NM Wild: New Mexicans Overwhelmingly Support Removal Of Feral Cattle From Gila Wilderness

A feral cow looks both ways before crossing N.M. 4 near the Truck Route in 2021. Photo by Carol A. Clark/ladailypost.com


SILVER CITY — The Gila National Forest (GNF) announced its decision Thursday to undertake the removal of feral (unbranded and unauthorized) cattle from the Gila Wilderness in partnership with USDA Animal and Plant Health Inspection Service Wildlife Services (Wildlife Services). 

A group of conservation and sportsman/women organizations, consisting of the Center for Biological Diversity, Gila Resources Information Project, Heart of the Gila, New Mexico Wild (NM Wild), New Mexico Wildlife Federation, Upper Gila Watershed Alliance, and WildEarth Guardians, that collectively represent thousands of New Mexicans, celebrated this action that will provide substantial benefits to wilderness values, water quality, wildlife and plants, and recreational use within the Gila Wilderness.

The Chiricahua Apache Nation Council also is in support and the Grant County Commission passed a Resolution Dec. 8, 2022 in support of continued GNF efforts to remove feral cattle from the Gila Wilderness. The Gila Wilderness is America’s first designated wilderness and one of the most valuable public land resources in the Southwestern United States.

The GNF’s recent public scoping period for this project also generated overwhelming public support for feral cattle removal from wilderness. Feral, unbranded cattle have been destroying fish and wildlife habitat, overgrazing native vegetation, trampling stream banks, and polluting critical water sources within the Gila Wilderness for decades. New Mexico Wild’s technical scoping comments on this project can be found here.

The GNF estimates that there are between 50-150 feral cattle remaining in the Gila Wilderness. There have been many unsuccessful attempts to round up this reproducing herd over the last 40 years. Lethal removal has been demonstrated to be necessary to successfully remove feral cattle from the Gila Wilderness due to the area’s remoteness, rugged topography, and the wildness of the feral cattle. Previous roundups have resulted in a greater than 50% mortality rate of captured feral cattle and pose safety risks to the wranglers and horses used during roundup operations. 

The GNF has full legal authority to remove unauthorized livestock from federal lands under its management. Last year, litigants, including the NM Cattle Growers Association, were denied their request for a temporary restraining order to stop the Wildlife Services feral cattle removal operation because the laws they cited did not actually preclude the GNF from taking action to manage federal lands; they could not show how the removal action caused them as plaintiffs harm; they were unlikely to prevail on the merits of the case; and the delay that would result from a restraining order would impede the GNF from undertaking its responsibility to manage and protect the lands and resources under its care.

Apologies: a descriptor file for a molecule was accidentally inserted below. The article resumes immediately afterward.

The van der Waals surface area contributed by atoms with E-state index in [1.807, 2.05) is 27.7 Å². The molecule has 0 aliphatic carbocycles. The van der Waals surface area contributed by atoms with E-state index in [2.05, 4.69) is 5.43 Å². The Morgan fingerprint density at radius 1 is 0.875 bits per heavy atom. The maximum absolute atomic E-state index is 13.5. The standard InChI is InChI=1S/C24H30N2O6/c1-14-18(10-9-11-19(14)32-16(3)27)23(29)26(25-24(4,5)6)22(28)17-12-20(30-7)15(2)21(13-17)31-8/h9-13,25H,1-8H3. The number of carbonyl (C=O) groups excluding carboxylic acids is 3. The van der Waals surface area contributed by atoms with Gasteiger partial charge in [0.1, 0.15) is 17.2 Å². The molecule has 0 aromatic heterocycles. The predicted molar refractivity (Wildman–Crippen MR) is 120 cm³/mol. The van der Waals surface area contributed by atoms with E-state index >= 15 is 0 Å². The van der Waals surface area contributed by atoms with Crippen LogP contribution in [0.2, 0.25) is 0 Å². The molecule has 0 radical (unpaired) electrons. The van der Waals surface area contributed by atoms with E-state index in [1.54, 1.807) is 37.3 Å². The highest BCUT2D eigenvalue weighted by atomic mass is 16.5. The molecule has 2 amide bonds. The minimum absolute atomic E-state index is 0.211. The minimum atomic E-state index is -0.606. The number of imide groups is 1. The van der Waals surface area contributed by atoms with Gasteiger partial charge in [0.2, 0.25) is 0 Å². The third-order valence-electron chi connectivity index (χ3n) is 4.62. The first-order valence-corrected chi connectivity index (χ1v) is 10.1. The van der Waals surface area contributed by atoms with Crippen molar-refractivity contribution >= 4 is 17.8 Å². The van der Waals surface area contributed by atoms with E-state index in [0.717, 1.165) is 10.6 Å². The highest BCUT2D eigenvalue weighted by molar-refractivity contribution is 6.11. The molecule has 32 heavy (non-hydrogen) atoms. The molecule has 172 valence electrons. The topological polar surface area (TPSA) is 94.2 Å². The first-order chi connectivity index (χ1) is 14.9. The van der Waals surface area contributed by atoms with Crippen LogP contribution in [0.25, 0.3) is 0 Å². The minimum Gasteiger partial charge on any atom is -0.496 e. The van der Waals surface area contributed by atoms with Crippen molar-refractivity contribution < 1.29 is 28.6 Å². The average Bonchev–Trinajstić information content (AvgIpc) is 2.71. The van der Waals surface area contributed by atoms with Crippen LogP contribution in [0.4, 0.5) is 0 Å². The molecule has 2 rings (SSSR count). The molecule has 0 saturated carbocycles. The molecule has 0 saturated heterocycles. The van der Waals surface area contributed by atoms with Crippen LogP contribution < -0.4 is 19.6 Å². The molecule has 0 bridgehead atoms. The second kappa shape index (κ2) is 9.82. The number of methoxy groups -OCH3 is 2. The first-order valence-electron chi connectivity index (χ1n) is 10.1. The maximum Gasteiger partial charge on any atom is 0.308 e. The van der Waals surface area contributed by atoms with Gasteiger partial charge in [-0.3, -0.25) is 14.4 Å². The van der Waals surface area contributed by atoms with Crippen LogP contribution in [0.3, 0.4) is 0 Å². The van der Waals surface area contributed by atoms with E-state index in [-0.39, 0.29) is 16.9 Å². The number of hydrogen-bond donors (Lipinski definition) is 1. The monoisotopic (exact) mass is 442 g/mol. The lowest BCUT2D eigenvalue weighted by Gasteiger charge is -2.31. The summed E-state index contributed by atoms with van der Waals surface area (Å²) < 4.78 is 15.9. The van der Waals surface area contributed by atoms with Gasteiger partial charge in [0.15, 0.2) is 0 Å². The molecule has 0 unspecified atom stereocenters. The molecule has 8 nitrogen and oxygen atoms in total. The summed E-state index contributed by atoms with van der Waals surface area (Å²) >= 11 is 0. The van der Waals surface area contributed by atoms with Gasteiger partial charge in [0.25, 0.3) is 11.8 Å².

Years of roundup efforts and subsequent ecological monitoring have confirmed that the feral cows in the Gila Wilderness are unowned, unbranded, unauthorized animals that have been reproducing independently of any ranching operation. There are no ranches or active grazing allotments in close proximity to the area occupied by the feral cattle. 

Below, supporters of the removal of feral, unbranded, and unauthorized cattle from the Gila Wilderness have released statements detailing the importance of these efforts. 

“To the Chiricahua and Warm Springs Apaches, the Gila Wilderness is considered our Northern Stronghold. From the blades of grass, the running waters, wild native species, to the Mountain Ranges is sacred unique country, Nde benah. The Gila Wilderness is an environment that is under constant threat and risk of degradation and pollution. We are in full support of the U.S. Forest Service decision for the immediate removal of the invasive, polluting, and a visually offensive species, feral cattle, by any means necessary, including shooting them. As Apaches, Yusen, the Creator, gifted us the responsibility to be a voice and to protect this land, Nde benah,” said Joe Saenz, Chiricahua Apache Nation Council Member, WolfHorse Outfitters, Chiricahua Apache National Foundation, Red Paint Powwow.